The epigenome is most vulnerable to environmental disruption when the early embryonic stem cells are differentiating during early development into the 200 to 300 different cell types in our body. Every cell in our body has the same DNA, but our cells need to function differently in order to give rise to the different tissues in our body. So it is critical that the epigenetic differentiation marks established during the early stages of embryogenesis are correct. If this does not occur, disease incidence can be increased in adulthood.
What about the vulnerable periods for the germ cells?
A vulnerable period for epigenetic dysregulation of genes in the germ cells occurs in the womb during the first trimester. It is at this stage of embryogenesis that the epigenetic regulatory system controlling the parent-of-origin dependent silencing of imprinted genes in the germ cells is established. If these gametic imprint marks are not established correctly in both the egg and the sperm, major developmental and behavioral disorders can occur in the offspring.
[Editor's note: Most human genes have two working copies — one from the mother and one from the father. But about 1% of our genes are a special exception to this rule, they are called imprinted genes. In this subset of genes, we inherit only one working copy, the other copy is epigenetically silenced, usually through the addition of methyl groups during egg or sperm formation. Certain genes are always silenced in the egg, and others are always silenced in the sperm. Importantly, the silencing tags on these special genes are exempted from the epigenetic reprogramming that sweeps the very early embryo after fertilization, so epigenetic aberrations in sperm and egg will persist in the development of the resulting offspring. Now studies are suggesting that imprinted genes are not the only genes that bypass epigenetic reprogramming in the early embryo.]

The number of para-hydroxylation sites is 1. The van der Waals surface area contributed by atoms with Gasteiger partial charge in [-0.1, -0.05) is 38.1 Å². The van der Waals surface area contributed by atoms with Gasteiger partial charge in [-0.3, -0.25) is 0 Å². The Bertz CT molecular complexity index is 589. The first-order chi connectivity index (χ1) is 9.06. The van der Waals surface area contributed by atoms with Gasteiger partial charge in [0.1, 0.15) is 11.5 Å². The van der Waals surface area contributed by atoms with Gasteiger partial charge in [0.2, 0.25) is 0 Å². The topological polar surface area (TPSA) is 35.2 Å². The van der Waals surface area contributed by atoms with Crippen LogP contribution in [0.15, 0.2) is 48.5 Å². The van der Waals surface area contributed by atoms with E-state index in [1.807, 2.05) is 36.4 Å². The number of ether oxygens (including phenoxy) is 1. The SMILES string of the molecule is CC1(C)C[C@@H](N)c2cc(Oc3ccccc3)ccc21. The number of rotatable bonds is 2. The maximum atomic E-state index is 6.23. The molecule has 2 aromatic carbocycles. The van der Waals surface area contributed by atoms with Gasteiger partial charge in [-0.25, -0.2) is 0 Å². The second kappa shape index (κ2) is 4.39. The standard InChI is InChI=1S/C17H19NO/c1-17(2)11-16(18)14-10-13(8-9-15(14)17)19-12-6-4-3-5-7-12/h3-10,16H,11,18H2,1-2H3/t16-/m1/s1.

We in the autism community know quite a bit about imprinting disorders because of their autism-like characteristics. Can failure of proper establishment of epigenetic marks in the germline have other adverse developmental outcomes aside from the imprinting disorders?
There are a number of monoallelically expressed genes in the human genome. A subset of these epigenetically regulated genes are expressed depending on whether the copy was inherited from the mother or the father, and they are called imprinted genes. Angelman, Prader-Willi, and Silver-Russell syndromes are examples of imprinting disorders, and individuals with these disorders often also present with autism-like characteristics.
DLGAP2 is linked to autism, and MAGI2 is associated with schizophrenia. Both of these genes are imprinted, and are expressed only from the paternally and maternally inherited copies, respectively. Thus, only a single genetic or environmentally-induced epigenetic event is required to deregulate the function of these two imprinted genes. Since humans have more than 100 imprinted genes, it is likely that more of them will be found to be susceptibility loci for chronic diseases and neurological disorders.
Researchers have identified more than 800 different autism risk genes with no clear patterns yet emerging. But autism geneticists tend not to look at the regulation of those genes. What advice would you have for the autism research world?